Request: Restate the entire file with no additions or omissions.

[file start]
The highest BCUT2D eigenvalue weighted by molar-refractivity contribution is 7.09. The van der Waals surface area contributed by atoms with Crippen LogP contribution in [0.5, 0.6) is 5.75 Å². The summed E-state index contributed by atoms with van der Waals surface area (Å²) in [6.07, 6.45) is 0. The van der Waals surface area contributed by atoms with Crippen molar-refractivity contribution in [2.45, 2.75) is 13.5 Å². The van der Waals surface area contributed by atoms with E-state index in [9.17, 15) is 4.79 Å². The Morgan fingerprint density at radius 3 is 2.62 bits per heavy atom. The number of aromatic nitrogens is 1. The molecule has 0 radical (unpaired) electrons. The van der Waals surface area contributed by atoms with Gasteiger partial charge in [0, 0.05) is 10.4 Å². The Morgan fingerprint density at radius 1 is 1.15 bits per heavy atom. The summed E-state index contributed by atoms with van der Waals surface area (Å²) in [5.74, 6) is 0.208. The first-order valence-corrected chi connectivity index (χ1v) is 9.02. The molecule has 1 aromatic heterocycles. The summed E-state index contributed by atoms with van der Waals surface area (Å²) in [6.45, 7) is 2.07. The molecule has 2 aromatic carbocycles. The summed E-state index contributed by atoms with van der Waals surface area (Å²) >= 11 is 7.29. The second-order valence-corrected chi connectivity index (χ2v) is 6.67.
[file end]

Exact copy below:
The highest BCUT2D eigenvalue weighted by molar-refractivity contribution is 7.09. The van der Waals surface area contributed by atoms with Crippen LogP contribution in [0.5, 0.6) is 5.75 Å². The summed E-state index contributed by atoms with van der Waals surface area (Å²) in [6.07, 6.45) is 0. The van der Waals surface area contributed by atoms with Crippen molar-refractivity contribution in [2.45, 2.75) is 13.5 Å². The van der Waals surface area contributed by atoms with E-state index in [9.17, 15) is 4.79 Å². The Morgan fingerprint density at radius 3 is 2.62 bits per heavy atom. The number of aromatic nitrogens is 1. The molecule has 0 radical (unpaired) electrons. The van der Waals surface area contributed by atoms with Gasteiger partial charge in [0, 0.05) is 10.4 Å². The Morgan fingerprint density at radius 1 is 1.15 bits per heavy atom. The summed E-state index contributed by atoms with van der Waals surface area (Å²) in [5.74, 6) is 0.208. The first-order valence-corrected chi connectivity index (χ1v) is 9.02. The molecule has 1 aromatic heterocycles. The summed E-state index contributed by atoms with van der Waals surface area (Å²) in [6.45, 7) is 2.07. The molecule has 2 aromatic carbocycles. The summed E-state index contributed by atoms with van der Waals surface area (Å²) >= 11 is 7.29. The second-order valence-corrected chi connectivity index (χ2v) is 6.67.